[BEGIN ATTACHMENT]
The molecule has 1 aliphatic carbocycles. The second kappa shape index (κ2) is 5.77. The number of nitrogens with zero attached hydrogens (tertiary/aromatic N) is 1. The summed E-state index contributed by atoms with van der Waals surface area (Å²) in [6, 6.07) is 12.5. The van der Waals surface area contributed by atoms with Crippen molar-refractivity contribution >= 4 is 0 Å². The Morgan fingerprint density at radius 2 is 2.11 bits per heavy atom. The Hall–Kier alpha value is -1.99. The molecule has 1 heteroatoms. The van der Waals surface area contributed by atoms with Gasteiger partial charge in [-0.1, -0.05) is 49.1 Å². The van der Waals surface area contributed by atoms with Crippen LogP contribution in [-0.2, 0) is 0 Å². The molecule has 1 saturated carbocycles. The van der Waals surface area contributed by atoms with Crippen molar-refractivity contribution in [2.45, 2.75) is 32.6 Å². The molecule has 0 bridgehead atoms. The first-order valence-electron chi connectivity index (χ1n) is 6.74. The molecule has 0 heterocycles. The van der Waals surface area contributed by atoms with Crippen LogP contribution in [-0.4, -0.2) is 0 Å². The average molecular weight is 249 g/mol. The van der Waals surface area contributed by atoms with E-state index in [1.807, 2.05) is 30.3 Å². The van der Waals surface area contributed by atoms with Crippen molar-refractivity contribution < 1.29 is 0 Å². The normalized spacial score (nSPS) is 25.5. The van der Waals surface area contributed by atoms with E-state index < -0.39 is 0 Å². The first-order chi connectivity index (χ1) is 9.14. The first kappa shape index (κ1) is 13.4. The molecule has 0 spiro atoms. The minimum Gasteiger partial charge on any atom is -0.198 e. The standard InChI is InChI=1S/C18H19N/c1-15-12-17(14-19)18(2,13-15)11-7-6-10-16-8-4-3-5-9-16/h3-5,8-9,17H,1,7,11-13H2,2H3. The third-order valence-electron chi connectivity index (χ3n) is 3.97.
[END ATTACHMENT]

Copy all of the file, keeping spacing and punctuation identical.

The molecule has 1 aliphatic carbocycles. The second kappa shape index (κ2) is 5.77. The number of nitrogens with zero attached hydrogens (tertiary/aromatic N) is 1. The summed E-state index contributed by atoms with van der Waals surface area (Å²) in [6, 6.07) is 12.5. The van der Waals surface area contributed by atoms with Crippen molar-refractivity contribution >= 4 is 0 Å². The Morgan fingerprint density at radius 2 is 2.11 bits per heavy atom. The Hall–Kier alpha value is -1.99. The molecule has 1 heteroatoms. The van der Waals surface area contributed by atoms with Gasteiger partial charge in [-0.1, -0.05) is 49.1 Å². The van der Waals surface area contributed by atoms with Crippen LogP contribution in [-0.2, 0) is 0 Å². The molecule has 1 saturated carbocycles. The van der Waals surface area contributed by atoms with Crippen molar-refractivity contribution in [2.45, 2.75) is 32.6 Å². The molecule has 0 bridgehead atoms. The first-order valence-electron chi connectivity index (χ1n) is 6.74. The molecule has 0 heterocycles. The van der Waals surface area contributed by atoms with Crippen LogP contribution in [-0.4, -0.2) is 0 Å². The average molecular weight is 249 g/mol. The van der Waals surface area contributed by atoms with E-state index in [1.807, 2.05) is 30.3 Å². The van der Waals surface area contributed by atoms with Crippen molar-refractivity contribution < 1.29 is 0 Å². The normalized spacial score (nSPS) is 25.5. The van der Waals surface area contributed by atoms with E-state index < -0.39 is 0 Å². The first-order chi connectivity index (χ1) is 9.14. The first kappa shape index (κ1) is 13.4. The molecule has 0 spiro atoms. The minimum Gasteiger partial charge on any atom is -0.198 e. The standard InChI is InChI=1S/C18H19N/c1-15-12-17(14-19)18(2,13-15)11-7-6-10-16-8-4-3-5-9-16/h3-5,8-9,17H,1,7,11-13H2,2H3. The third-order valence-electron chi connectivity index (χ3n) is 3.97.